By Lara Pickford-Gordon
A true understanding of what love is comes in the trials of life, the willing vulnerability, expanding our hearts beyond our own imagining. Love does not leave us unchanged. We can look at the love celebrated on Valentine’s Day as one form but there are many others.
It was supposed to be a reconciliation after months of silence. Attempts to spend time with her mother for Christmas did not work out. “She didn’t want me to come. That really threw me,” said Hannah (not her real name). Telephone calls at Christmas went unanswered.
She took the initiative to pack a few things and visit. “I went there Old Year’s Night and I attempted to do a pleasant toast with her, and it was in that moment in the 12 o’clock she started shouting at me and embarrassing me” she said. Criticisms were hurled verbally, each blow hitting the vulnerable spots. “She told me I was going crazy…something was wrong with me.” Her mother’s rant alluded to a past reproach from Hannah about certain life choices.
“I wanted to make it special and here it was she was shouting at me loud enough for neighbours to hear and she was saying these things as I had just finished writing my resolutions down. My resolutions included not getting angry. I didn’t want to be angry. I wanted to try and be calmer and more honest, all the things that would make for a good relationship with her.”
Anger was met with anger and Hannah knows in the moment she too said hurtful things; her salvo aimed at her mother’s recent remission from cancer. Hannah said she waited until daylight, and on January 1 left the house not knowing where she would go next.
She stopped off at her former school and took a long walk while crying. Distraught and in a zone of “self-pity”, she bought fast-food and stayed away until late evening. Her mother refused to speak with her from then. Attempts to communicate via telephone proved futile. “That just broke my heart,” Hannah said.
This incident plunged her into deep depression. Negative thoughts assailed her mind about being alone, her career, projects that did not work out, health and other issues that would “bleed” her finances. She felt like a failure. It was not the first time.
Escaping the ties that bind
As a child Hannah was sent to live with grandparents. “She gave birth to me, but I was not with her; I was with her relatives in the east.” She spent weekends and holidays with her mother, then from 17 years resided full-time with her. Hannah has “quite a few memories” of physical abuse, the earliest when she was two years.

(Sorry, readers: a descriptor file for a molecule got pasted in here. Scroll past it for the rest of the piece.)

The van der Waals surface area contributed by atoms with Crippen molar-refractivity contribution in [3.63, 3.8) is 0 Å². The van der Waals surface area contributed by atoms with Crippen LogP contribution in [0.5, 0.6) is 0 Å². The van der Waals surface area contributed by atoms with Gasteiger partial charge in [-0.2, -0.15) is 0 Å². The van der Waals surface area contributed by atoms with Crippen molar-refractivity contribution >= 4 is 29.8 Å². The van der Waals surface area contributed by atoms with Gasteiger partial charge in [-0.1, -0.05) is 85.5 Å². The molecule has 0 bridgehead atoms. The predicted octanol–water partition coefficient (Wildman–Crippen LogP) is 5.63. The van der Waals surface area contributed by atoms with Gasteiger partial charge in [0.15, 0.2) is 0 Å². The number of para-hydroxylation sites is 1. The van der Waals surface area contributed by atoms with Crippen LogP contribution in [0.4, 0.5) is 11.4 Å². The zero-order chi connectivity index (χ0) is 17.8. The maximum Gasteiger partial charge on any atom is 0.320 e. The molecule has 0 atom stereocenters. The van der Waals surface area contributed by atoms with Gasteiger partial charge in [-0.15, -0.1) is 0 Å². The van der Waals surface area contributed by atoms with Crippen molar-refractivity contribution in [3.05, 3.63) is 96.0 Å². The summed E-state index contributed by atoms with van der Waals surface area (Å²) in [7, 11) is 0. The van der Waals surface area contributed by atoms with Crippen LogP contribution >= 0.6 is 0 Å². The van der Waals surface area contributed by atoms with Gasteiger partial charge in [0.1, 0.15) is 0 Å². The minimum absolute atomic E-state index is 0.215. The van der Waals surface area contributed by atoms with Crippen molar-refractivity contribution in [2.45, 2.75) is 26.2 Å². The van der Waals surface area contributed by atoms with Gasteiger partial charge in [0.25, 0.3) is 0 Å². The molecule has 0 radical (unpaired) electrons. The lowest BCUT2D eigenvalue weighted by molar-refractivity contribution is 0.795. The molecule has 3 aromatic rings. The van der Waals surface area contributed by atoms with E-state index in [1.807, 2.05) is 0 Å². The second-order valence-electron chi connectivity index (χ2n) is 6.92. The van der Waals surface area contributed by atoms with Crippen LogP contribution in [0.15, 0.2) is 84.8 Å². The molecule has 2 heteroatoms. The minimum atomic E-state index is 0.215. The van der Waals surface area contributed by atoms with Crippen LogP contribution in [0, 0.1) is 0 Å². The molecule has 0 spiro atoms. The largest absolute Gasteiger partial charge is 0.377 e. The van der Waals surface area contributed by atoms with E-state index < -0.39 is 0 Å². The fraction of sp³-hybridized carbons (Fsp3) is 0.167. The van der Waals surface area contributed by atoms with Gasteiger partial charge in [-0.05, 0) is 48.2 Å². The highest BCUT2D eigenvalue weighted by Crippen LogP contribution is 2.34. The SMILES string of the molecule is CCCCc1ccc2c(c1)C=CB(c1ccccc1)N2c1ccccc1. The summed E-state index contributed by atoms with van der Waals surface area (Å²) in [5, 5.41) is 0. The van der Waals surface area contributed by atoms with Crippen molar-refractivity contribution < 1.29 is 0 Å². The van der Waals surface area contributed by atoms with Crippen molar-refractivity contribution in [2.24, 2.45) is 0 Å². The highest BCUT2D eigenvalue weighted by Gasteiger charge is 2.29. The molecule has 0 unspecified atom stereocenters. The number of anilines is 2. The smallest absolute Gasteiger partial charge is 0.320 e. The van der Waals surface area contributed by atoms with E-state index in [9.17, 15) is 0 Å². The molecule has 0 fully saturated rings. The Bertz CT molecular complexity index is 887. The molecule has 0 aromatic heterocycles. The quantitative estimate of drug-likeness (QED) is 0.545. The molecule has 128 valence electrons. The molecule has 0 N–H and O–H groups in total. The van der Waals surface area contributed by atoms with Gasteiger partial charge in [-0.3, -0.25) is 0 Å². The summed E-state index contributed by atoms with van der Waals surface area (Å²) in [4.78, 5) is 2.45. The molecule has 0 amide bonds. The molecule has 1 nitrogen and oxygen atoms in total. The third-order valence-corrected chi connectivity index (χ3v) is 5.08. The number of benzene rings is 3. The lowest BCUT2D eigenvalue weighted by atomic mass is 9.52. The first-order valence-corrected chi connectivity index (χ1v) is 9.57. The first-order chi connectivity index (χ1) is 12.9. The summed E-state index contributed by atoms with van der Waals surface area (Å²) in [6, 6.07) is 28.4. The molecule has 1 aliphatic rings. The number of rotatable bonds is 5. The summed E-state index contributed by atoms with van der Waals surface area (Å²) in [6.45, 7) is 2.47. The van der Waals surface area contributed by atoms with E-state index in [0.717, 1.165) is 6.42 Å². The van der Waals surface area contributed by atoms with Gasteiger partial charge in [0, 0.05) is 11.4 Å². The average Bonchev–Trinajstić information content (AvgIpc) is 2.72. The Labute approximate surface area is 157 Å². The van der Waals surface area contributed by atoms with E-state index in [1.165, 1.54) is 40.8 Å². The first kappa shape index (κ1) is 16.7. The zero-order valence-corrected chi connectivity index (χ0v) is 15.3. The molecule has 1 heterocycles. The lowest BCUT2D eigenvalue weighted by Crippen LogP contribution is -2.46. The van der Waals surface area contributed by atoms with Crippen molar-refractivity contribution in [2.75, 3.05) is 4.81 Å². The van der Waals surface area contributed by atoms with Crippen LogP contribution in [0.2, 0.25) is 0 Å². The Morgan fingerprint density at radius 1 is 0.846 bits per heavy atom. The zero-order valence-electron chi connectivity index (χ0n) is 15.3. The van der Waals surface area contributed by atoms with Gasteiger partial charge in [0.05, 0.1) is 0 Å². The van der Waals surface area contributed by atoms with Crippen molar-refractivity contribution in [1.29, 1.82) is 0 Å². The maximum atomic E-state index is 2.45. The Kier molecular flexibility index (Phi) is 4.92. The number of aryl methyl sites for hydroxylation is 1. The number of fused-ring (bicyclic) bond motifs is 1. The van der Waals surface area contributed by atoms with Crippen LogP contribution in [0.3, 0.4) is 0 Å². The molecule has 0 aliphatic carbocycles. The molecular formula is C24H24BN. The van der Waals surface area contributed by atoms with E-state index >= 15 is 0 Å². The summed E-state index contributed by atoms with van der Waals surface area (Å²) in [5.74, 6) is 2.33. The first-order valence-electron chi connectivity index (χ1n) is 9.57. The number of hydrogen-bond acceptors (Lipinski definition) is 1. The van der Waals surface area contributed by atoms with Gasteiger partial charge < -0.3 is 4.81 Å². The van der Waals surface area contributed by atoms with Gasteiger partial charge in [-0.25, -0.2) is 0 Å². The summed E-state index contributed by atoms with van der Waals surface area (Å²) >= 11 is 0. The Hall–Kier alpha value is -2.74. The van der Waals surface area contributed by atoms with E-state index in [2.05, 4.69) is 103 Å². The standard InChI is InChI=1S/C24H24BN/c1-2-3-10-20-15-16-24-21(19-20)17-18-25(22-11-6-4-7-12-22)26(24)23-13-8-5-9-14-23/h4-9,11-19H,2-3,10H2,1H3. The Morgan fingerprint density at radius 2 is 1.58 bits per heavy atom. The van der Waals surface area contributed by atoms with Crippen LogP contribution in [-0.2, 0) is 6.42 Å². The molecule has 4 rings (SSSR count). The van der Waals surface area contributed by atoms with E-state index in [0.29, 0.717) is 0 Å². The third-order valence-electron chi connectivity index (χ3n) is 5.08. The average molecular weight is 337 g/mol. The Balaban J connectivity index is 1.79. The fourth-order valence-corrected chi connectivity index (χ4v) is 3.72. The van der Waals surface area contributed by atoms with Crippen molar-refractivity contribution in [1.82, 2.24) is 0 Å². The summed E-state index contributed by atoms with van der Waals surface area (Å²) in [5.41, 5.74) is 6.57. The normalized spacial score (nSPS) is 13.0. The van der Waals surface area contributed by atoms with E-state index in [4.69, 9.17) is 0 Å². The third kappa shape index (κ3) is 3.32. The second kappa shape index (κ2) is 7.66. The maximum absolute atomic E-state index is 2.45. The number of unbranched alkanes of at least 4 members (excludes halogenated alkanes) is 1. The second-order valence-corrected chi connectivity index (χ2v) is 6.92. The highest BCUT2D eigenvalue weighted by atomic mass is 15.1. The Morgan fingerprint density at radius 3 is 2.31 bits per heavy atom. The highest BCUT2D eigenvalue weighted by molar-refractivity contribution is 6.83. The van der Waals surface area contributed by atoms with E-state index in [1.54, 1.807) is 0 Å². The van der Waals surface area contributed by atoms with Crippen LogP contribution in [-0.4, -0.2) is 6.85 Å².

At 14 years her mother told her she was not pretty. Comments were made about not having “good hair” or fairer skin. Hannah has never known her father and this part of her history remains a mystery despite enquiries.
The volatile relationship with her mother has caused Hannah to separate from her mother to preserve her mental health. “I was constantly moving in and out of the house…”
She estimated between her 20’s and 30’s she has fled and returned four times. In her 20’s she rationalised that the treatment given was because of her mother’s “own insecurities and problems in her personal life”.
Someone Hannah considers a maternal figure has tried to help her come to terms with the relationship urging her as “a good Catholic” to forgive. “Even when my mother was not talking to me, she was there.”
Her need to escape prompted a marriage which was done without informing her mother or friends. “For me it was like I poured my whole world into one person for a short time, and I felt safe, I felt protected especially from mummy. I felt like he could protect me from a lot of things. Looking at it now, it was more of a father-daughter thing…to a great extent it is still like that.”
The marriage took her to another country for a time, but cohabitation did not last. “I still had all my insecurities; I was a mess.” She admits that her conduct was not good and there was a feeling of victimhood. She returned to Trinidad.
Hannah’s mother became extremely ill in 2017 and had to stop working. She was diagnosed with cancer, and it was life or death if she did not have immediate treatment. After surgery was performed Hannah, who runs her own business, became the full-time caregiver. She shuttled her mother to doctor’s appointments, for treatments, bought medications, supplements. She cleaned and clothed her when she was too weak. Verbal and physical abuse however resumed when she was stronger.
“Love and charity, are service, helping others, serving others. There are many people who spend their lives in this way, in the service of others. … When you forget yourself and think of others, this is love! And with the washing of the feet the Lord teaches us to be servants, and above all, servants as He was a servant to us, for every one of us.” —Pope Francis, March 12, 2016.